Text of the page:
Many employees nowadays use their personal digital devices for work-related purposes, a practice known as Bring Your Own Device (BYOD). Companies should implement a formal BYOD policy that clarifies the rules and expectations surrounding the use of personal devices at work, particularly when it comes to critical questions of security and confidentiality. A BYOD policy will ensure that employers and employees alike understand their responsibilities in regards to their devices.
When it comes to crafting a BYOD policy, it’s important to cover all the vital points while keeping everything as clear and specific as possible. Few employees are even going to read—let alone obey—a BYOD policy that’s full of endless, impenetrable legal jargon. Keep the following tips in mind as you create your company’s BYOD policy to ensure that it’s as effective, viable, and easy to follow as possible.
Plan for the long-term.
Technology is evolving rapidly, and it can be difficult to “future proof” a BYOD policy that deals with digital devices. However, you can address this to a certain extent by making your BYOD policy endpoint independent so that new and emerging devices, platforms, and other scenarios can be accommodated, as needed. Furthermore, planning for the long term in this way will help to ensure that rules can be consistently enforced: if policies have to be revised every time a new device comes on the scene, it makes it difficult for employees to keep up with what they should be doing.
Get everyone involved.
Since the BYOD policy will affect all the employees in your company, it’s important to ensure that everyone has a say in the development process. Many companies find it useful to build a BYOD policy team that includes broad representation from all of the critical departments, including HR, IT, legal, and accounting and finance. Getting all the important stakeholders involved from the beginning of the process will help to ensure that your BYOD policy factors in a variety of viewpoints and meets the necessary security, functionality, regulatory, and technical requirements. Moreover, a diverse policy creation team will be better able to identify potential problems before they become real-time issues.
Think beyond one-size-fits-all.
Depending on the size of your company and the nature of its operations, you might want to think about establishing a different BYOD policy for each group of people that you work with in your organization. For example, your company may permit permanent, full-time employees to access sensitive company data on their personal devices, but it may not allow temporary employees to have that same privilege. Similarly, you might need to give a contractor the right to use a different type of device than what most other employees are normally permitted to use. Creating a different policy that is specific to each of these groups could help your company to reduce confusion and better manage security risks.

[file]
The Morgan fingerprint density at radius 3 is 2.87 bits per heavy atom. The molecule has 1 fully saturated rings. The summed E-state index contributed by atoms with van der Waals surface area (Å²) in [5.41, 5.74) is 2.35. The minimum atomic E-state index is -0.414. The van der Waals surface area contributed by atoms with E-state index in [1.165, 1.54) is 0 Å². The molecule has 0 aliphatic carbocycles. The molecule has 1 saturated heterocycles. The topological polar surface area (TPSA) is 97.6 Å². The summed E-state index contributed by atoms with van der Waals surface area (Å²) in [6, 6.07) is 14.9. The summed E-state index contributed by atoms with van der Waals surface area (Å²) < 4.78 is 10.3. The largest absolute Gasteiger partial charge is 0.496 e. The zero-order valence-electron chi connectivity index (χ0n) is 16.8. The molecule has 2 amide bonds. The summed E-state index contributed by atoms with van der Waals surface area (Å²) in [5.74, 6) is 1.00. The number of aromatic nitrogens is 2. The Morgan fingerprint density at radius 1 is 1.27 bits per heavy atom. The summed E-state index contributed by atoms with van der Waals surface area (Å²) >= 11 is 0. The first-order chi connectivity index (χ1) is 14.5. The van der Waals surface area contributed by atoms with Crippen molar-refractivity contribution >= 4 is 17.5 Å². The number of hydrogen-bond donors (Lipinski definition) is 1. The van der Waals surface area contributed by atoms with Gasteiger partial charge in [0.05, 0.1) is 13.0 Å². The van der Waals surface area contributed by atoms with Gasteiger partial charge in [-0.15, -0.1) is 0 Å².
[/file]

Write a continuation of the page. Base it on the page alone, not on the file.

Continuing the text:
Consider how you’ll manage problems.
Don’t forget that your BYOD policy is not only about how to make sure that things go right. It’s also about how your company will respond when things go wrong. No matter how well-crafted your policy is, it’s inevitable that BYOD-related problems will arise, so you need a plan in place as part of your BYOD policy that outlines how those problems will be dealt with. When it comes to the question of security breaches, it’s essential to formalize a clear incident management process that will address these serious issues. Moreover, you’ll also want to consider other less urgent problems. For example, who is responsible for fixing a BYOD device if it malfunctions: your company or the employee?
Provide information and training sessions for employees.
Even the best BYOD policy isn’t very useful if it’s not effectively communicated to employees. During the BYOD policy development process, you should make sure to take time out to plan how you will introduce the policy to employees and ensure that they understand it. For example, you might hold informational sessions to discuss the policy and answer questions. In addition, you might consider creating a guidebook that employees can reference, or you might set up one-on-one meetings with employees and the IT department. Whichever communication method that you select, you should ensure that you focus on clarity and transparency, and work to properly tailor your message and materials to your audience.
Work for the benefit of employee and businesses alike.
The best BYOD policies are mutually beneficial to both businesses and their employees. After all, both sides stand to gain when employees are allowed to use their own devices for work. This means that companies need to find a balance between maintaining enterprise security and respecting the privacy rights of employees and their devices. For example, if it’s not necessary to disable or restrict certain features—such as the screenshot feature or third-party apps—employers should consider giving employees the freedom to make their own choices about such uses. If BYOD policies demonstrate a clear respect for employees’ rights, then they will be much more likely to follow them.